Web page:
I don't believe that all such ideas come from white people, but as the USA is a country which has historically been dominated by white people and white culture, it is most common for such ideas to have white origins. You seem to disagree with me on this point, but you didn't really provide an alternate explanation which fits the data, so, what is the alternative you are proposing here?
 Is it accurate to state that crime reports have increased year on year? According to the preliminary UCR for the first six months of 2020, rape reports decreased, robbery reports decreased, larceny decreased, burglaries decreased and overall violent crime decreased. However, homicides increased significantly. The divergence of these statistics could be explained by the idea that many smaller crimes are not being reported, but it is somewhat difficult to not report homicides. This could indicate that individuals are not being caught when they commit smaller scale crimes, which causes an uptick in larger scale crimes.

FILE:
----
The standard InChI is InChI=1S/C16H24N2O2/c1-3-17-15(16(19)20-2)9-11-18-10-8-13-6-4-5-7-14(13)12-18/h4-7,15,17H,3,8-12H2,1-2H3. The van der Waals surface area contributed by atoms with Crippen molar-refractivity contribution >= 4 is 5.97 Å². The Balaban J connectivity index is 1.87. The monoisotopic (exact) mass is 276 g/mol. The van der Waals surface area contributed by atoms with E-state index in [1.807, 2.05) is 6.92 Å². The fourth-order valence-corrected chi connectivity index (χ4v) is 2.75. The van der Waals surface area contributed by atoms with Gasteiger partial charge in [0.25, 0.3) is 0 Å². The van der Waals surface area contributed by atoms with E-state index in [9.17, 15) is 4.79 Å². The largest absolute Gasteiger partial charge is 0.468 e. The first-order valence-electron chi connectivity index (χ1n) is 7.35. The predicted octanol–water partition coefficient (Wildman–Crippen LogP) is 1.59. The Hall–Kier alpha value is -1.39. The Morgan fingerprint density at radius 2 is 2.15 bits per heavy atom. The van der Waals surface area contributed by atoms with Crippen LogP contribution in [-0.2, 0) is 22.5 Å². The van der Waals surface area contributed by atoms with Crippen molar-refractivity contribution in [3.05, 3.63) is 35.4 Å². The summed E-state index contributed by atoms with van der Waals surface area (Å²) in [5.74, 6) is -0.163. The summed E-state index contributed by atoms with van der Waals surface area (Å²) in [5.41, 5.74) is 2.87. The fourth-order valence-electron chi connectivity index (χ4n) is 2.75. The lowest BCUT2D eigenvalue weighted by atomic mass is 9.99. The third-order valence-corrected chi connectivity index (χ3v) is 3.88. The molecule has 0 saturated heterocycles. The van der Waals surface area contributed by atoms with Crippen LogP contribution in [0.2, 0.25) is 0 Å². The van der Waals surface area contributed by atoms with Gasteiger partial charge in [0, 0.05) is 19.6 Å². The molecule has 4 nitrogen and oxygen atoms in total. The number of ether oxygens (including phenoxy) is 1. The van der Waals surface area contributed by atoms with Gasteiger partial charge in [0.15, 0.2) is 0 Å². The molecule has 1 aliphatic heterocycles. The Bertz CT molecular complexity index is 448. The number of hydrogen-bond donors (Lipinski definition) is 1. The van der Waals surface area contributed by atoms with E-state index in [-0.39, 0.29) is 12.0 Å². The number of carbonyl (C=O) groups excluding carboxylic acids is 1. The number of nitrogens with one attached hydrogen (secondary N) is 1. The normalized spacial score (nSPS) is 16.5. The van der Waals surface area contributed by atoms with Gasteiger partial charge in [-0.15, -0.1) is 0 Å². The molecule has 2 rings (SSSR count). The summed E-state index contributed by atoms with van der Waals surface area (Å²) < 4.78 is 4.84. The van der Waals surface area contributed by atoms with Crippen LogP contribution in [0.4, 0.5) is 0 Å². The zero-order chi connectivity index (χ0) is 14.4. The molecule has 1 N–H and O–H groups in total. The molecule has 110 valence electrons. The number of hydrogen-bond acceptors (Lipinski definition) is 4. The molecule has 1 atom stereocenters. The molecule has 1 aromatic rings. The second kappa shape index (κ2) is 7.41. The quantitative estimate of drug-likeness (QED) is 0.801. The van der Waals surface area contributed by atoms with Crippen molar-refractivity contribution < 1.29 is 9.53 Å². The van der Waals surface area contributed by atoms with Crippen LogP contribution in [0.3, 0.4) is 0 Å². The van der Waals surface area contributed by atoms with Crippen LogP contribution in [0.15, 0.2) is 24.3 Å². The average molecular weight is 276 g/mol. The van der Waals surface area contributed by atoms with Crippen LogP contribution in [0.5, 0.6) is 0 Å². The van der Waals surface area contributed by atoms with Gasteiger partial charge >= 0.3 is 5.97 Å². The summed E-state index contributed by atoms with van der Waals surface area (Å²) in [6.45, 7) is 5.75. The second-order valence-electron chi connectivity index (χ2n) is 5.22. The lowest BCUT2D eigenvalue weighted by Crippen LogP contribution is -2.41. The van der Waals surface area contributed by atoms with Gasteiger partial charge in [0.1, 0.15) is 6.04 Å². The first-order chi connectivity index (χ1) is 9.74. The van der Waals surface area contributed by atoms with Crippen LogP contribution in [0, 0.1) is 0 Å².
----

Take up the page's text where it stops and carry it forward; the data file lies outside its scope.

I agree however that this is unlikely to explain everything, I only posit that it may be a significant contributing cause. As you stated, the rapid changes in police forces may very well be causing additional problems. As I stated to someone earlier in this thread (I don't believe it was you), I believe that police departments could handle adequately planned decreases in budget. Changes as a result of Covid and mass exodus of officers aren't really "adequately planned" so they could impair police function, causing issues. However, again, I believe blame is somewhat misplaced if you attempt to place it on BLM here. The police have grown accustomed to some degree of immunity that I don't believe they should have. Losing this immunity is something that should happen, however it very well may cause short term problems with police staffing for the people who don't wish to be held accountable. I mentioned earlier that I think that police pay should increase. One of the ways to attract better officers is by increasing pay and similarly increasing the standards of officers (however, an appetite must first be shown by police forces to increase their standards, otherwise you are just burning money).